If we're living in the age of personality politics, only Boris Johnson could take on Nigel Farage. BoJo may have the tousled demeanour that Londoners find irresistible but, outside the capital, Farage's "salesman deluxe" smoothie look is, well, a banker. The Ukip leader's image seems to have struck a chord with "ordinary" Britons, which must rankle with those other party leaders.
But if they were to start wearing "camofarage", would it work? Well, David Cameron is, on the surface of it, best suited to the cords and Crombie uniform beloved of poshos everywhere. He could slip down the road from Sam Cam's top people's stationer's Smythson and pop in to pick up a pair of Bur-bray brogues, pausing only for a slightly overweight slice of fruitcake, washed down with a pint of Stella (McCartney)? Why not drop the pretence of navy jeans and polo shirt and play to your strengths, Dave? Next time you go to rainy Cornwall, try a Bar-bore mac.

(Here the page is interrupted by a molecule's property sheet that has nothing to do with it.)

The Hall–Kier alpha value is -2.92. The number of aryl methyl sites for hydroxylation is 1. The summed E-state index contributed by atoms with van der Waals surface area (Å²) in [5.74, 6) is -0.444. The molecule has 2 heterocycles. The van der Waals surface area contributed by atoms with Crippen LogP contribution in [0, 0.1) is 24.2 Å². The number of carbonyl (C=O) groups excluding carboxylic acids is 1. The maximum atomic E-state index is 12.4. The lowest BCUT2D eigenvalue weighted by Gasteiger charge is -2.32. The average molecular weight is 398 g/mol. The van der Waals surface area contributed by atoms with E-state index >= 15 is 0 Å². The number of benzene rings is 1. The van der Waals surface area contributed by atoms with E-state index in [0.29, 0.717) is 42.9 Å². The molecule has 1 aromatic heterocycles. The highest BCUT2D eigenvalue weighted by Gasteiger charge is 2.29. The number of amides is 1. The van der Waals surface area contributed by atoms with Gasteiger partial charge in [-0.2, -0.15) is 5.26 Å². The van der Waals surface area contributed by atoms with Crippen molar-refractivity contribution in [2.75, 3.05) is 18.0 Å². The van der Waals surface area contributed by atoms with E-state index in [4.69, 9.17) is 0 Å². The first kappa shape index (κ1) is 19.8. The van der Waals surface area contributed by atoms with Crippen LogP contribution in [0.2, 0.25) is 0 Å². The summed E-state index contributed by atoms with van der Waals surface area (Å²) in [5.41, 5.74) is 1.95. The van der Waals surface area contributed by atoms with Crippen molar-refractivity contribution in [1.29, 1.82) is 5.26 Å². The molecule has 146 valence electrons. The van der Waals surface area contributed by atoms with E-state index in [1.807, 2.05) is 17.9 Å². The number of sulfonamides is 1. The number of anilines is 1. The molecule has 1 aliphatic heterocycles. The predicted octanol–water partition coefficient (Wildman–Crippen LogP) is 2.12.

He's more at home on the tennis court than the golf course, but Nick Clegg might do well to switch to Farage (rather than Farah) slacks so beloved of the Ukip leader when he's teeing off, although Lib Dem supporters probably feel Clegg swings too much as it is.
And for Ed Miliband? A few too many pints down the pub might have been a crowd-pleasing way of excusing his lapse of memory during the conference speech. And a touch of yellow (in the form of country-gent trousers) hints at a new coalition. But, given the fix he's in, he could do worse than send the Spads to Westfield to pick up a Giorgio Faragi suit, and team it with a Ukipper tie.